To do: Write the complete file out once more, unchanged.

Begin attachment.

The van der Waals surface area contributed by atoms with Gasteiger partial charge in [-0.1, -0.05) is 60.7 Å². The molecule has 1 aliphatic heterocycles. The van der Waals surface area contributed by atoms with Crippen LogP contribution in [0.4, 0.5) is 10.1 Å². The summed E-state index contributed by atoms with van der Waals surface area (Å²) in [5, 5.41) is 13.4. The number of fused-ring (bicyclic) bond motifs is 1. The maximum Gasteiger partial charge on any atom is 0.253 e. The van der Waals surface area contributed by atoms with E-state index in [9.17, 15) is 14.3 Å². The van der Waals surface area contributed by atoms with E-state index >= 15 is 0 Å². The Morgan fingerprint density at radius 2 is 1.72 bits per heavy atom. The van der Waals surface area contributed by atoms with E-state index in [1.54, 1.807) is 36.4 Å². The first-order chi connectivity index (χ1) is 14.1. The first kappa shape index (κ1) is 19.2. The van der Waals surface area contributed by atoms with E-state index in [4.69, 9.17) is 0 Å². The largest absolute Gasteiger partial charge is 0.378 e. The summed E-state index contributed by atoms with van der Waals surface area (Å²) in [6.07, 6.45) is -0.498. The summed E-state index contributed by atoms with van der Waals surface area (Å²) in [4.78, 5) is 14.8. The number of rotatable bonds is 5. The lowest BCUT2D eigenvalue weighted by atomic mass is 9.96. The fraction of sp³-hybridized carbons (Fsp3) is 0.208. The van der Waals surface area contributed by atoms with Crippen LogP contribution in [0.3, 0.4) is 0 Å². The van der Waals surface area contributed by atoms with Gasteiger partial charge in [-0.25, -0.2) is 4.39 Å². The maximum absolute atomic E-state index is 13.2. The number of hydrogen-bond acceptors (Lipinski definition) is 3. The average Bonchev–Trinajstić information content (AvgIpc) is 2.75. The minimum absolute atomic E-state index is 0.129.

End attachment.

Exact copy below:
The van der Waals surface area contributed by atoms with Gasteiger partial charge in [-0.1, -0.05) is 60.7 Å². The molecule has 1 aliphatic heterocycles. The van der Waals surface area contributed by atoms with Crippen LogP contribution in [0.4, 0.5) is 10.1 Å². The summed E-state index contributed by atoms with van der Waals surface area (Å²) in [5, 5.41) is 13.4. The number of fused-ring (bicyclic) bond motifs is 1. The maximum Gasteiger partial charge on any atom is 0.253 e. The van der Waals surface area contributed by atoms with E-state index in [9.17, 15) is 14.3 Å². The van der Waals surface area contributed by atoms with E-state index >= 15 is 0 Å². The Morgan fingerprint density at radius 2 is 1.72 bits per heavy atom. The van der Waals surface area contributed by atoms with E-state index in [1.54, 1.807) is 36.4 Å². The first-order chi connectivity index (χ1) is 14.1. The first kappa shape index (κ1) is 19.2. The van der Waals surface area contributed by atoms with E-state index in [4.69, 9.17) is 0 Å². The largest absolute Gasteiger partial charge is 0.378 e. The summed E-state index contributed by atoms with van der Waals surface area (Å²) in [6.07, 6.45) is -0.498. The summed E-state index contributed by atoms with van der Waals surface area (Å²) in [4.78, 5) is 14.8. The number of rotatable bonds is 5. The lowest BCUT2D eigenvalue weighted by atomic mass is 9.96. The fraction of sp³-hybridized carbons (Fsp3) is 0.208. The van der Waals surface area contributed by atoms with Crippen LogP contribution in [0.3, 0.4) is 0 Å². The van der Waals surface area contributed by atoms with Gasteiger partial charge in [-0.25, -0.2) is 4.39 Å². The maximum absolute atomic E-state index is 13.2. The number of hydrogen-bond acceptors (Lipinski definition) is 3. The average Bonchev–Trinajstić information content (AvgIpc) is 2.75. The minimum absolute atomic E-state index is 0.129.